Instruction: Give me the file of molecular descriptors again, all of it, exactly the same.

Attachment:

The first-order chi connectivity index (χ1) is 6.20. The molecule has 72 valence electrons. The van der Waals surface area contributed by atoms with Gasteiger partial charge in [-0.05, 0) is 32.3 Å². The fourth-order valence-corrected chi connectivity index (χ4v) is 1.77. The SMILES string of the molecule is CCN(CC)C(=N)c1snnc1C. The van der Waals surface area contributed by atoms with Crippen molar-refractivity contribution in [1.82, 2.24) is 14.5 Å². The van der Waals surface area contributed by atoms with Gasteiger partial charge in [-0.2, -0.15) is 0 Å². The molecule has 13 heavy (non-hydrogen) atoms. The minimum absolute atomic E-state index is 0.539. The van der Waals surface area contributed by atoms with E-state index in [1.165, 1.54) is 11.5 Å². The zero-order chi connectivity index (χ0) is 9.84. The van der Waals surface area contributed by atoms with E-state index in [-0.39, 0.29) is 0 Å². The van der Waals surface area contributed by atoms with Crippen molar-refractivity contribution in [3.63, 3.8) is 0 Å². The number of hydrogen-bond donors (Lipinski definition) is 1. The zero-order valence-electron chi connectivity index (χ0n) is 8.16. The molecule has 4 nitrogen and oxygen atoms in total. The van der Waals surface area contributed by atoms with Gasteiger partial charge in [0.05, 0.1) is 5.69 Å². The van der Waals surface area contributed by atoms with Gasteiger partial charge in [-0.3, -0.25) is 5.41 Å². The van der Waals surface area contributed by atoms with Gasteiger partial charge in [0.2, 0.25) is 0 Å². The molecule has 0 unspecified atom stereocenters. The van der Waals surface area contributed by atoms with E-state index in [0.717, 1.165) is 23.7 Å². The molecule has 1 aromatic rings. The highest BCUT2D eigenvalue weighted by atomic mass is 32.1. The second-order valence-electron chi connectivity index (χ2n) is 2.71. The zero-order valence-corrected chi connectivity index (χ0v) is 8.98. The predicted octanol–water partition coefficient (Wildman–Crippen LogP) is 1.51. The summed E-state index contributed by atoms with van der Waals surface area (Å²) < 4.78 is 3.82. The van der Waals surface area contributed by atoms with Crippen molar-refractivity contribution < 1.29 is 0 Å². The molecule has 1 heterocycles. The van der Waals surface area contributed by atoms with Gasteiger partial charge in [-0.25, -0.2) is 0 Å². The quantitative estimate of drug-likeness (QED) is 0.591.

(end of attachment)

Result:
The first-order chi connectivity index (χ1) is 6.20. The molecule has 72 valence electrons. The van der Waals surface area contributed by atoms with Gasteiger partial charge in [-0.05, 0) is 32.3 Å². The fourth-order valence-corrected chi connectivity index (χ4v) is 1.77. The SMILES string of the molecule is CCN(CC)C(=N)c1snnc1C. The van der Waals surface area contributed by atoms with Crippen molar-refractivity contribution in [1.82, 2.24) is 14.5 Å². The van der Waals surface area contributed by atoms with Gasteiger partial charge in [-0.2, -0.15) is 0 Å². The molecule has 13 heavy (non-hydrogen) atoms. The minimum absolute atomic E-state index is 0.539. The van der Waals surface area contributed by atoms with E-state index in [1.165, 1.54) is 11.5 Å². The zero-order chi connectivity index (χ0) is 9.84. The van der Waals surface area contributed by atoms with E-state index in [-0.39, 0.29) is 0 Å². The van der Waals surface area contributed by atoms with Crippen molar-refractivity contribution in [3.63, 3.8) is 0 Å². The number of hydrogen-bond donors (Lipinski definition) is 1. The zero-order valence-electron chi connectivity index (χ0n) is 8.16. The molecule has 4 nitrogen and oxygen atoms in total. The van der Waals surface area contributed by atoms with Gasteiger partial charge in [0.05, 0.1) is 5.69 Å². The van der Waals surface area contributed by atoms with Gasteiger partial charge in [-0.3, -0.25) is 5.41 Å². The van der Waals surface area contributed by atoms with Gasteiger partial charge in [0.2, 0.25) is 0 Å². The molecule has 0 unspecified atom stereocenters. The van der Waals surface area contributed by atoms with E-state index in [0.717, 1.165) is 23.7 Å². The molecule has 1 aromatic rings. The highest BCUT2D eigenvalue weighted by atomic mass is 32.1. The second-order valence-electron chi connectivity index (χ2n) is 2.71. The zero-order valence-corrected chi connectivity index (χ0v) is 8.98. The predicted octanol–water partition coefficient (Wildman–Crippen LogP) is 1.51. The summed E-state index contributed by atoms with van der Waals surface area (Å²) < 4.78 is 3.82. The van der Waals surface area contributed by atoms with Crippen molar-refractivity contribution < 1.29 is 0 Å². The molecule has 1 heterocycles. The van der Waals surface area contributed by atoms with Gasteiger partial charge in [-0.25, -0.2) is 0 Å². The quantitative estimate of drug-likeness (QED) is 0.591.